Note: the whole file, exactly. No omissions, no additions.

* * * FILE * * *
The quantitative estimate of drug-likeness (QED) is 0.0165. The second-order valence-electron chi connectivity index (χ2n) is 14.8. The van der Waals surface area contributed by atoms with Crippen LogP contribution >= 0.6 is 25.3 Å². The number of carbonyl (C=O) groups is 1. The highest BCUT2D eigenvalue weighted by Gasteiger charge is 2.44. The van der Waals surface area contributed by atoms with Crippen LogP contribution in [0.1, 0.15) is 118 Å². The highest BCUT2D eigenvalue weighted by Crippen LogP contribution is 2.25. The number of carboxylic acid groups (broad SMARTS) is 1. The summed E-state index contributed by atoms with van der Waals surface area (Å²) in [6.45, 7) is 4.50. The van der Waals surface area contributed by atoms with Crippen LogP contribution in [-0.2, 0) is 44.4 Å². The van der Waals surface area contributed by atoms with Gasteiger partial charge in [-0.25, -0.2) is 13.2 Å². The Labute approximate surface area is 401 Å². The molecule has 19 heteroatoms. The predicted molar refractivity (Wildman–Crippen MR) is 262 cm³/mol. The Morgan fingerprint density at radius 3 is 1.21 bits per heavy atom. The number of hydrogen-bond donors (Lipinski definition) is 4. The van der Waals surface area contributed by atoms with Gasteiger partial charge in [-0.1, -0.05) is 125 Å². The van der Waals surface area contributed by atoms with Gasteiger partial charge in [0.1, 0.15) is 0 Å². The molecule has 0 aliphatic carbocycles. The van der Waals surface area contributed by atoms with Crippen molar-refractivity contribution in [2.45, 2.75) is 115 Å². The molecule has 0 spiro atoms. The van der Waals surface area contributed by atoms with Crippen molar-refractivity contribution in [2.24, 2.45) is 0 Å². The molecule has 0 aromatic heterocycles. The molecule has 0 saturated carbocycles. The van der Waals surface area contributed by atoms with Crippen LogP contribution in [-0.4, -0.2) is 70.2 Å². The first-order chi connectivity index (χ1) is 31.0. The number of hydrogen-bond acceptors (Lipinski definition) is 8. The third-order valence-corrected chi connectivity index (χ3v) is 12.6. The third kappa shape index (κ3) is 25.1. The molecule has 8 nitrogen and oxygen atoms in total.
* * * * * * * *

The quantitative estimate of drug-likeness (QED) is 0.0165. The second-order valence-electron chi connectivity index (χ2n) is 14.8. The van der Waals surface area contributed by atoms with Crippen LogP contribution >= 0.6 is 25.3 Å². The number of carbonyl (C=O) groups is 1. The highest BCUT2D eigenvalue weighted by Gasteiger charge is 2.44. The van der Waals surface area contributed by atoms with Crippen LogP contribution in [0.1, 0.15) is 118 Å². The highest BCUT2D eigenvalue weighted by Crippen LogP contribution is 2.25. The number of carboxylic acid groups (broad SMARTS) is 1. The summed E-state index contributed by atoms with van der Waals surface area (Å²) in [6.45, 7) is 4.50. The van der Waals surface area contributed by atoms with Crippen LogP contribution in [-0.2, 0) is 44.4 Å². The van der Waals surface area contributed by atoms with Gasteiger partial charge in [-0.25, -0.2) is 13.2 Å². The Labute approximate surface area is 401 Å². The molecule has 19 heteroatoms. The predicted molar refractivity (Wildman–Crippen MR) is 262 cm³/mol. The Morgan fingerprint density at radius 3 is 1.21 bits per heavy atom. The number of hydrogen-bond donors (Lipinski definition) is 4. The van der Waals surface area contributed by atoms with Gasteiger partial charge in [-0.1, -0.05) is 125 Å². The van der Waals surface area contributed by atoms with Gasteiger partial charge in [0.1, 0.15) is 0 Å². The molecule has 0 aliphatic carbocycles. The van der Waals surface area contributed by atoms with Crippen molar-refractivity contribution in [2.45, 2.75) is 115 Å². The molecule has 0 spiro atoms. The van der Waals surface area contributed by atoms with Crippen molar-refractivity contribution in [2.24, 2.45) is 0 Å². The molecule has 0 aromatic heterocycles. The molecule has 0 saturated carbocycles. The van der Waals surface area contributed by atoms with Crippen LogP contribution in [-0.4, -0.2) is 70.2 Å². The first-order chi connectivity index (χ1) is 31.0. The number of hydrogen-bond acceptors (Lipinski definition) is 8. The third-order valence-corrected chi connectivity index (χ3v) is 12.6. The third kappa shape index (κ3) is 25.1. The molecule has 8 nitrogen and oxygen atoms in total.